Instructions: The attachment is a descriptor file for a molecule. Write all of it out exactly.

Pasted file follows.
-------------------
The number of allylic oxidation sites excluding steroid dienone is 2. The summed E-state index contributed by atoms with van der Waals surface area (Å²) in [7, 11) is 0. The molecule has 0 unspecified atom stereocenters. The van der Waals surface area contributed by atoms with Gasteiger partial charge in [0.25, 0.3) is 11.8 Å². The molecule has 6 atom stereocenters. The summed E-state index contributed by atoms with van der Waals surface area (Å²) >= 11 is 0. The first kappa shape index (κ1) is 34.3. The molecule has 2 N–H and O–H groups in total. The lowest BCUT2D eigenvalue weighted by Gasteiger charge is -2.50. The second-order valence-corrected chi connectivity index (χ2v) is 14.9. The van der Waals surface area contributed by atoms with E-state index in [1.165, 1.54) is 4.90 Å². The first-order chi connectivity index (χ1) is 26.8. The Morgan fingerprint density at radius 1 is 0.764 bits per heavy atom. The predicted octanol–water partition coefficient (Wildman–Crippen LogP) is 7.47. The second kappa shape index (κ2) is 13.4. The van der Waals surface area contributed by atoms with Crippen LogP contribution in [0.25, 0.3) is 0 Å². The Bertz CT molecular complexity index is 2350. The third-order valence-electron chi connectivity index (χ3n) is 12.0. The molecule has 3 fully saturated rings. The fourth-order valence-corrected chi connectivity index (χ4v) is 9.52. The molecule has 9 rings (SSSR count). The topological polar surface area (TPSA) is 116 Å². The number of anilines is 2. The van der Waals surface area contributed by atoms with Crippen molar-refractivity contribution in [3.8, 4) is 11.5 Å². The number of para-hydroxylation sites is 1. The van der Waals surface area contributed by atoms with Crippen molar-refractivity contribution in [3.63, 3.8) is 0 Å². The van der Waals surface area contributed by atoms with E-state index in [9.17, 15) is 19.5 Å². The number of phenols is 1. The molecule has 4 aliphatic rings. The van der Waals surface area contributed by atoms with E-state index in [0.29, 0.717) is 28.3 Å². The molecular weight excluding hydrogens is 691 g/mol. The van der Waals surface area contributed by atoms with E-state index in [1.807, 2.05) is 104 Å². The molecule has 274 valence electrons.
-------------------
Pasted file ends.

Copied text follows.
The number of allylic oxidation sites excluding steroid dienone is 2. The summed E-state index contributed by atoms with van der Waals surface area (Å²) in [7, 11) is 0. The molecule has 0 unspecified atom stereocenters. The van der Waals surface area contributed by atoms with Gasteiger partial charge in [0.25, 0.3) is 11.8 Å². The molecule has 6 atom stereocenters. The summed E-state index contributed by atoms with van der Waals surface area (Å²) >= 11 is 0. The first kappa shape index (κ1) is 34.3. The molecule has 2 N–H and O–H groups in total. The lowest BCUT2D eigenvalue weighted by Gasteiger charge is -2.50. The second-order valence-corrected chi connectivity index (χ2v) is 14.9. The van der Waals surface area contributed by atoms with E-state index in [1.165, 1.54) is 4.90 Å². The first-order chi connectivity index (χ1) is 26.8. The Morgan fingerprint density at radius 1 is 0.764 bits per heavy atom. The predicted octanol–water partition coefficient (Wildman–Crippen LogP) is 7.47. The second kappa shape index (κ2) is 13.4. The van der Waals surface area contributed by atoms with Crippen LogP contribution in [0.25, 0.3) is 0 Å². The Bertz CT molecular complexity index is 2350. The third-order valence-electron chi connectivity index (χ3n) is 12.0. The molecule has 3 fully saturated rings. The fourth-order valence-corrected chi connectivity index (χ4v) is 9.52. The molecule has 9 rings (SSSR count). The topological polar surface area (TPSA) is 116 Å². The number of anilines is 2. The van der Waals surface area contributed by atoms with Crippen molar-refractivity contribution in [3.8, 4) is 11.5 Å². The number of para-hydroxylation sites is 1. The van der Waals surface area contributed by atoms with Crippen molar-refractivity contribution in [3.63, 3.8) is 0 Å². The van der Waals surface area contributed by atoms with E-state index in [9.17, 15) is 19.5 Å². The number of phenols is 1. The molecule has 4 aliphatic rings. The van der Waals surface area contributed by atoms with E-state index in [0.29, 0.717) is 28.3 Å². The molecular weight excluding hydrogens is 691 g/mol. The van der Waals surface area contributed by atoms with E-state index in [1.807, 2.05) is 104 Å². The molecule has 274 valence electrons.